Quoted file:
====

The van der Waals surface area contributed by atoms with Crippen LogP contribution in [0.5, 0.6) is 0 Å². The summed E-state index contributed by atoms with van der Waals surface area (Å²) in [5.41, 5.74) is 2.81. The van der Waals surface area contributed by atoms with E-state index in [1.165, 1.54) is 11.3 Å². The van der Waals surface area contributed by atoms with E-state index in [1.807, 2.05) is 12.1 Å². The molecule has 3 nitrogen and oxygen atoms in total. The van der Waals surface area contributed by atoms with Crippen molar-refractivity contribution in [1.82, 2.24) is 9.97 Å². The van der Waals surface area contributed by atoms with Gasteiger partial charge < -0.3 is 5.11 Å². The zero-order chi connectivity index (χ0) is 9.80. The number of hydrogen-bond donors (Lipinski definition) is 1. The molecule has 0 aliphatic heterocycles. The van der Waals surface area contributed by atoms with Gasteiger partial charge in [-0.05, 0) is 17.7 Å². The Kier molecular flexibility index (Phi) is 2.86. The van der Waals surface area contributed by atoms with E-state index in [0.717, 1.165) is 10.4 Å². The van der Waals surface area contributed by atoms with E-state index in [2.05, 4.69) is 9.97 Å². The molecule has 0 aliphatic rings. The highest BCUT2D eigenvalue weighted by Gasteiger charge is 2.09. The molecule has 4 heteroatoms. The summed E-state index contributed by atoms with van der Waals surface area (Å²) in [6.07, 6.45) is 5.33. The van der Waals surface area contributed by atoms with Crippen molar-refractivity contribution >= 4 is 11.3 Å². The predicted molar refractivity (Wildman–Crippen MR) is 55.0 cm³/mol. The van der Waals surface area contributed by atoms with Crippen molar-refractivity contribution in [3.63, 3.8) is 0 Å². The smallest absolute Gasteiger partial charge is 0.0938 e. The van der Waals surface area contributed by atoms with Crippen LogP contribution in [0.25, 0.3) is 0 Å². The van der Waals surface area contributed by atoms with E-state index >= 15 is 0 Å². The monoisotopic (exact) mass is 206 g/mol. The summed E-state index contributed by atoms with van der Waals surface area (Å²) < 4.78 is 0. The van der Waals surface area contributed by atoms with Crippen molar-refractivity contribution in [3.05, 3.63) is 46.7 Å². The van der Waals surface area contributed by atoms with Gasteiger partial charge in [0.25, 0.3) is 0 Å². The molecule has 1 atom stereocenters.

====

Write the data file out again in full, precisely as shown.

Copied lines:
The van der Waals surface area contributed by atoms with Crippen LogP contribution in [0.5, 0.6) is 0 Å². The summed E-state index contributed by atoms with van der Waals surface area (Å²) in [5.41, 5.74) is 2.81. The van der Waals surface area contributed by atoms with E-state index in [1.165, 1.54) is 11.3 Å². The van der Waals surface area contributed by atoms with E-state index in [1.807, 2.05) is 12.1 Å². The molecule has 3 nitrogen and oxygen atoms in total. The van der Waals surface area contributed by atoms with Crippen molar-refractivity contribution in [1.82, 2.24) is 9.97 Å². The van der Waals surface area contributed by atoms with Gasteiger partial charge < -0.3 is 5.11 Å². The zero-order chi connectivity index (χ0) is 9.80. The number of hydrogen-bond donors (Lipinski definition) is 1. The molecule has 0 aliphatic heterocycles. The van der Waals surface area contributed by atoms with Gasteiger partial charge in [-0.05, 0) is 17.7 Å². The Kier molecular flexibility index (Phi) is 2.86. The van der Waals surface area contributed by atoms with E-state index in [0.717, 1.165) is 10.4 Å². The van der Waals surface area contributed by atoms with E-state index in [2.05, 4.69) is 9.97 Å². The molecule has 0 aliphatic rings. The highest BCUT2D eigenvalue weighted by Gasteiger charge is 2.09. The molecule has 4 heteroatoms. The summed E-state index contributed by atoms with van der Waals surface area (Å²) in [6.07, 6.45) is 5.33. The van der Waals surface area contributed by atoms with Crippen molar-refractivity contribution >= 4 is 11.3 Å². The predicted molar refractivity (Wildman–Crippen MR) is 55.0 cm³/mol. The van der Waals surface area contributed by atoms with Crippen molar-refractivity contribution in [3.63, 3.8) is 0 Å². The smallest absolute Gasteiger partial charge is 0.0938 e. The van der Waals surface area contributed by atoms with Crippen LogP contribution in [0.25, 0.3) is 0 Å². The van der Waals surface area contributed by atoms with E-state index >= 15 is 0 Å². The monoisotopic (exact) mass is 206 g/mol. The summed E-state index contributed by atoms with van der Waals surface area (Å²) < 4.78 is 0. The van der Waals surface area contributed by atoms with Crippen molar-refractivity contribution in [3.05, 3.63) is 46.7 Å². The van der Waals surface area contributed by atoms with Gasteiger partial charge in [0.25, 0.3) is 0 Å². The molecule has 1 atom stereocenters.